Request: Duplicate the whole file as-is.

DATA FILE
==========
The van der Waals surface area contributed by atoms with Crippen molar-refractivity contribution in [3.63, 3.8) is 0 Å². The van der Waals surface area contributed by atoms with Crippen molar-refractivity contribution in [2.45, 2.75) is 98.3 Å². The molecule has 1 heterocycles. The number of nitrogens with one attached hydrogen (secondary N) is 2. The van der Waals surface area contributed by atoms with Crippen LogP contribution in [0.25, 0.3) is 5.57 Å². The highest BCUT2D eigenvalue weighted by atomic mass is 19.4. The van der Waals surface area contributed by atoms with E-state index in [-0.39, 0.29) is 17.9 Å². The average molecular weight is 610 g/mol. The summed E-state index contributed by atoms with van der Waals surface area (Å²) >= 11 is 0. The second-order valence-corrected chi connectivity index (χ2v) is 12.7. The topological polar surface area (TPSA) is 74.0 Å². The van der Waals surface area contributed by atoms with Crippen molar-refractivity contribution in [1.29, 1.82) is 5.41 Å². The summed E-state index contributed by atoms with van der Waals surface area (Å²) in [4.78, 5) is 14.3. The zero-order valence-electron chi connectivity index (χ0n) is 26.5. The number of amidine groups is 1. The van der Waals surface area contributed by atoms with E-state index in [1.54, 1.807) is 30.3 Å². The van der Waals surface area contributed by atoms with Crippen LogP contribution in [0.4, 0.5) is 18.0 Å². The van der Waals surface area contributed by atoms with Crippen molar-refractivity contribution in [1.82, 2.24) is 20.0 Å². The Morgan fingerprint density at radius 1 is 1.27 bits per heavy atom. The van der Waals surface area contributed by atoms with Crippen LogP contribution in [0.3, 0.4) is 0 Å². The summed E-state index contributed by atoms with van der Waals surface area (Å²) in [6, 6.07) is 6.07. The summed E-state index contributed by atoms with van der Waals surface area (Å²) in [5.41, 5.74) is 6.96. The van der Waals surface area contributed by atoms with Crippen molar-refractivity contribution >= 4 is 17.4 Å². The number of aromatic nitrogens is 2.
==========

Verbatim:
The van der Waals surface area contributed by atoms with Crippen molar-refractivity contribution in [3.63, 3.8) is 0 Å². The van der Waals surface area contributed by atoms with Crippen molar-refractivity contribution in [2.45, 2.75) is 98.3 Å². The molecule has 1 heterocycles. The number of nitrogens with one attached hydrogen (secondary N) is 2. The van der Waals surface area contributed by atoms with Crippen LogP contribution in [0.25, 0.3) is 5.57 Å². The highest BCUT2D eigenvalue weighted by atomic mass is 19.4. The van der Waals surface area contributed by atoms with E-state index in [-0.39, 0.29) is 17.9 Å². The average molecular weight is 610 g/mol. The summed E-state index contributed by atoms with van der Waals surface area (Å²) >= 11 is 0. The second-order valence-corrected chi connectivity index (χ2v) is 12.7. The topological polar surface area (TPSA) is 74.0 Å². The van der Waals surface area contributed by atoms with Crippen molar-refractivity contribution in [1.29, 1.82) is 5.41 Å². The summed E-state index contributed by atoms with van der Waals surface area (Å²) in [4.78, 5) is 14.3. The zero-order valence-electron chi connectivity index (χ0n) is 26.5. The number of amidine groups is 1. The van der Waals surface area contributed by atoms with E-state index in [1.54, 1.807) is 30.3 Å². The van der Waals surface area contributed by atoms with Crippen LogP contribution in [0.4, 0.5) is 18.0 Å². The van der Waals surface area contributed by atoms with Crippen molar-refractivity contribution in [1.82, 2.24) is 20.0 Å². The Morgan fingerprint density at radius 1 is 1.27 bits per heavy atom. The van der Waals surface area contributed by atoms with Crippen LogP contribution in [0.3, 0.4) is 0 Å². The summed E-state index contributed by atoms with van der Waals surface area (Å²) in [6, 6.07) is 6.07. The summed E-state index contributed by atoms with van der Waals surface area (Å²) in [5.41, 5.74) is 6.96. The van der Waals surface area contributed by atoms with Crippen molar-refractivity contribution >= 4 is 17.4 Å². The number of aromatic nitrogens is 2.